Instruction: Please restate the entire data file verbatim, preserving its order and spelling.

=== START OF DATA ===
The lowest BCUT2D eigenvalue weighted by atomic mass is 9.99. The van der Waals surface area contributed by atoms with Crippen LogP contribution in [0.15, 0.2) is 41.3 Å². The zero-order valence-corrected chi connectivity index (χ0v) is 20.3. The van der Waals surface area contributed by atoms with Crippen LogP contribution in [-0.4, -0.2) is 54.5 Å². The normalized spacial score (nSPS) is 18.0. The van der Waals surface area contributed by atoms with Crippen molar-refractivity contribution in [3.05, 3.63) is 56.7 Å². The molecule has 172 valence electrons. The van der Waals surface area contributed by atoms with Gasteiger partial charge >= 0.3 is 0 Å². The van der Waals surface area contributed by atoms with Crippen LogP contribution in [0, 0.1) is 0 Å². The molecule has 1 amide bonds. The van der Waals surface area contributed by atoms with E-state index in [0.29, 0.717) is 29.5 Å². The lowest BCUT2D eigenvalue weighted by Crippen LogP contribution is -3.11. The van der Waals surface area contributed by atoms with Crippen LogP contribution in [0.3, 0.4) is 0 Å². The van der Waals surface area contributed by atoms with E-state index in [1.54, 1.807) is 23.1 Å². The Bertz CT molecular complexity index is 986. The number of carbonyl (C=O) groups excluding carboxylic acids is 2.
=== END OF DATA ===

The lowest BCUT2D eigenvalue weighted by atomic mass is 9.99. The van der Waals surface area contributed by atoms with Crippen LogP contribution in [0.15, 0.2) is 41.3 Å². The zero-order valence-corrected chi connectivity index (χ0v) is 20.3. The van der Waals surface area contributed by atoms with Crippen LogP contribution in [-0.4, -0.2) is 54.5 Å². The normalized spacial score (nSPS) is 18.0. The van der Waals surface area contributed by atoms with Crippen molar-refractivity contribution in [3.05, 3.63) is 56.7 Å². The molecule has 172 valence electrons. The van der Waals surface area contributed by atoms with Gasteiger partial charge >= 0.3 is 0 Å². The van der Waals surface area contributed by atoms with Crippen LogP contribution in [0, 0.1) is 0 Å². The molecule has 1 amide bonds. The van der Waals surface area contributed by atoms with E-state index in [0.29, 0.717) is 29.5 Å². The lowest BCUT2D eigenvalue weighted by Crippen LogP contribution is -3.11. The van der Waals surface area contributed by atoms with Crippen LogP contribution in [0.3, 0.4) is 0 Å². The van der Waals surface area contributed by atoms with E-state index in [1.54, 1.807) is 23.1 Å². The Bertz CT molecular complexity index is 986. The number of carbonyl (C=O) groups excluding carboxylic acids is 2.